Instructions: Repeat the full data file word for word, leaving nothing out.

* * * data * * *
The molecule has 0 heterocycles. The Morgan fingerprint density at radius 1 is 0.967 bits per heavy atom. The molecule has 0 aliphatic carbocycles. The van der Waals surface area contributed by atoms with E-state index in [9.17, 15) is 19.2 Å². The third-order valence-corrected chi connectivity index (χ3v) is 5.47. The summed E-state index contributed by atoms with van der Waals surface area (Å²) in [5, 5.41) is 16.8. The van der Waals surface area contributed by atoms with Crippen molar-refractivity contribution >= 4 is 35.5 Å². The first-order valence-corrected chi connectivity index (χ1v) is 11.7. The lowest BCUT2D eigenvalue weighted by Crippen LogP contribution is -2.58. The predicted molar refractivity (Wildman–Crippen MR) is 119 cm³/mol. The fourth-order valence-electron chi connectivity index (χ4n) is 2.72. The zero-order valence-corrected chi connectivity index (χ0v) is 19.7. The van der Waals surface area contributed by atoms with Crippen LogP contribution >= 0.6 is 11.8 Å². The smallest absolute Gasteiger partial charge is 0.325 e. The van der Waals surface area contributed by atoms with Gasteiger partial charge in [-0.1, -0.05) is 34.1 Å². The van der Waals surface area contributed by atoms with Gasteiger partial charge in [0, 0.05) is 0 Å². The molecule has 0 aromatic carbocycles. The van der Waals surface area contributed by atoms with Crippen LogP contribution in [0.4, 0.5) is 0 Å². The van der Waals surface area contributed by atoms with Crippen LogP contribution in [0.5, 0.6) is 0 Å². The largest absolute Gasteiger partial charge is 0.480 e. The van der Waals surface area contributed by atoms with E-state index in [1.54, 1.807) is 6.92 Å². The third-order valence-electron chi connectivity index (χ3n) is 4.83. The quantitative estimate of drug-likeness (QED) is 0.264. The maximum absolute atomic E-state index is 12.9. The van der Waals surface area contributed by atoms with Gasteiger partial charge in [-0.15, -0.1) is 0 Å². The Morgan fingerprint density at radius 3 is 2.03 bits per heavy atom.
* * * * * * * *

The molecule has 0 heterocycles. The Morgan fingerprint density at radius 1 is 0.967 bits per heavy atom. The molecule has 0 aliphatic carbocycles. The van der Waals surface area contributed by atoms with E-state index in [9.17, 15) is 19.2 Å². The third-order valence-corrected chi connectivity index (χ3v) is 5.47. The summed E-state index contributed by atoms with van der Waals surface area (Å²) in [5, 5.41) is 16.8. The van der Waals surface area contributed by atoms with Crippen molar-refractivity contribution >= 4 is 35.5 Å². The first-order valence-corrected chi connectivity index (χ1v) is 11.7. The lowest BCUT2D eigenvalue weighted by Crippen LogP contribution is -2.58. The predicted molar refractivity (Wildman–Crippen MR) is 119 cm³/mol. The fourth-order valence-electron chi connectivity index (χ4n) is 2.72. The zero-order valence-corrected chi connectivity index (χ0v) is 19.7. The van der Waals surface area contributed by atoms with Crippen LogP contribution >= 0.6 is 11.8 Å². The smallest absolute Gasteiger partial charge is 0.325 e. The van der Waals surface area contributed by atoms with Gasteiger partial charge in [-0.1, -0.05) is 34.1 Å². The van der Waals surface area contributed by atoms with Gasteiger partial charge in [0, 0.05) is 0 Å². The molecule has 0 aromatic carbocycles. The van der Waals surface area contributed by atoms with Crippen LogP contribution in [0.4, 0.5) is 0 Å². The van der Waals surface area contributed by atoms with Crippen LogP contribution in [0.5, 0.6) is 0 Å². The largest absolute Gasteiger partial charge is 0.480 e. The van der Waals surface area contributed by atoms with E-state index in [1.54, 1.807) is 6.92 Å². The third-order valence-electron chi connectivity index (χ3n) is 4.83. The quantitative estimate of drug-likeness (QED) is 0.264. The maximum absolute atomic E-state index is 12.9. The van der Waals surface area contributed by atoms with Gasteiger partial charge in [-0.15, -0.1) is 0 Å². The Morgan fingerprint density at radius 3 is 2.03 bits per heavy atom.